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Author Topic: You asked mamu it's coming.  (Read 77924 times)

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Offline CraigHB

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Re: You asked mamu it's coming.
« Reply #100 on: October 16, 2014, 01:09:04 AM »
You know what, I'm not fully understanding your circuit configuration, I think I misread the first drawing.  Regardless, if you want to measure voltage at the atomizer then that's where you should put the tap for your ADC's voltage divider.  The above drawing shows that to be the case. 

If I'm understanding the previous drawing correctly, it shows an additional resistance R1 inline with the atomizer.  In that drawing you are not measuring voltage at the atomizer.  You're measuring atomizer plus R1.  There would be an error with respect to atomizer voltage introduced by the voltage drop at R1.

Putting a cap on the ADC's divider serves a two fold purpose (across R3 in your diagram).  Firstly, it filters the ADC input to keep it stable.  It also provides a low impedance source for the ADC.  The way ADC's work is they charge a small capacitor when they take a sample, usually around 5pF.  That being the case, they are sensitive to hold times defined by ADC software configuration and the impedance of the source under measurement.  A filter capacitor provides the energy to charge the ADC's capacitor quickly reducing error and sensitivity to hold times.  To get the most benefit a low ESR cap should be used, ideally an MLCC cap, those have the lowest ESR.

It can be helpful for accuracy to use a precision voltage reference some amount lower than supply voltage.  Linear regulators are typically not that accurate, they can vary a few percent over changes in load.  If using supply voltage as a reference, readings can also vary over load.  Voltage references are designed specifically for use with an ADC and will eliminate that issue.  Here's an example;  http://www.ti.com/product/lm4040-n


« Last Edit: October 16, 2014, 01:14:23 AM by CraigHB »

Offline CraigHB

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Re: You asked mamu it's coming.
« Reply #101 on: October 16, 2014, 01:59:36 AM »
I'm going with a separate post on the converter stuff.  This is going to be long and I want avoid making one giant reply that obscures the main topic.

You can use a stand-alone MOSFET driver in designing a converter and it's not particularly old school.  There's some benefit in using a separate driver.  Converter controllers with built-in drivers are limited in how much gate charge they can drive.  In some cases, specifically for high power stuff, you need to drive low resistance MOSFETs that have a relatively large gate charge.  This means you need a more powerful driver.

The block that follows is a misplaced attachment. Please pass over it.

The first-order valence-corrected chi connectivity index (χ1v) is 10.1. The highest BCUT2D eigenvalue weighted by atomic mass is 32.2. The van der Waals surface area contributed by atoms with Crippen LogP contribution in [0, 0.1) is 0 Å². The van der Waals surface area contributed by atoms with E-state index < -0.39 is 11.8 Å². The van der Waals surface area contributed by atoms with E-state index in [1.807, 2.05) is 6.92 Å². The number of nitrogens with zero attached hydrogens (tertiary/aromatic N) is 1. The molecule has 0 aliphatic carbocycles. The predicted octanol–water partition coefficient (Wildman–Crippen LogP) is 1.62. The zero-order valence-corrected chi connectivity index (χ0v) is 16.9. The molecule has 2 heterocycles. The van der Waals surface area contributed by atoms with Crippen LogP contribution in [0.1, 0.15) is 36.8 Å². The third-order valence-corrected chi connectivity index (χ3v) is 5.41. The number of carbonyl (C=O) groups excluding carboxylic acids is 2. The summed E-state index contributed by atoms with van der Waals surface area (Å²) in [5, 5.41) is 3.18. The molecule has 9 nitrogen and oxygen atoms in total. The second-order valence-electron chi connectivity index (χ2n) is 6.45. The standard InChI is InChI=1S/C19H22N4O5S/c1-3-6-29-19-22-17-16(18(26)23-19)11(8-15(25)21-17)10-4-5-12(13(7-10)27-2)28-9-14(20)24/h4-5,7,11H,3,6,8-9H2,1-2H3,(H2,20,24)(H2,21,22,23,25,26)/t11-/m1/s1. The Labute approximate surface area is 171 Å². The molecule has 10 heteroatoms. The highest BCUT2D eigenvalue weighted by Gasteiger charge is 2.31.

Most converter controllers with built-in drivers are limited to MOSFETs with a gate charge under 20nC @4.5V (assuming a typical PWM frequency around 500kHz).  That's fine for lower power stuff, but when you get into higher power outputs, you need MOSFETs with lower on-state resistance.  That translates to higher gate charge.  There's a dependence between those.  Lower on-state resistance calls for larger gate junctions which have more capacitance. 

You can find powerful MOSFET drivers specifically designed for switching converters.  They can drive MOSFETs at high speed with gate charges as high as 100nC @4.5V.  However, there is a trade-off there.  Power consumption in driving a switch is gate charge times frequency times voltage so you can see where that goes.  With high gate charges and low power outputs, you can consume as much power driving the switches as the load.

Once you have your MOSFET driver you still need to control it.  You can do it with an analog controller or digitally with a DSP (high speed MCU).  Some MOSFET drivers have built in shoot-through protection which is a critical aspect of design.  I think this may be where you were having issues. 

Shoot through occurs with a timing issue that results in both MOSFETs conducting at the same time.  Adaptive shoot-through protection is best since it minimizes the resulting dead time.  This is the amount of time both switches are off and there's a big efficiency hit that occurs when there is too much.

If your driver does not have shoot-through protection, then the controller must have it.  Either too much dead-time or not enough can cause issues.  Not enough dead time causes excessive shoot-through which can overheat MOSFETs to the point of failure.  Too much dead time can kill efficiency.

You can use a DSP like the Texas Instruments C2000 series to provide the PWM signal and control for your converter, but you must take care to handle dead time properly in code if you go that route using a driver without shoot-through protection.  You should also program cycle by cycle current limiting.  That can be done by sensing voltage drop accross the low side MOSFET when in full conduction.  Again this is required to protect the MOSFETs and keep them from overheating.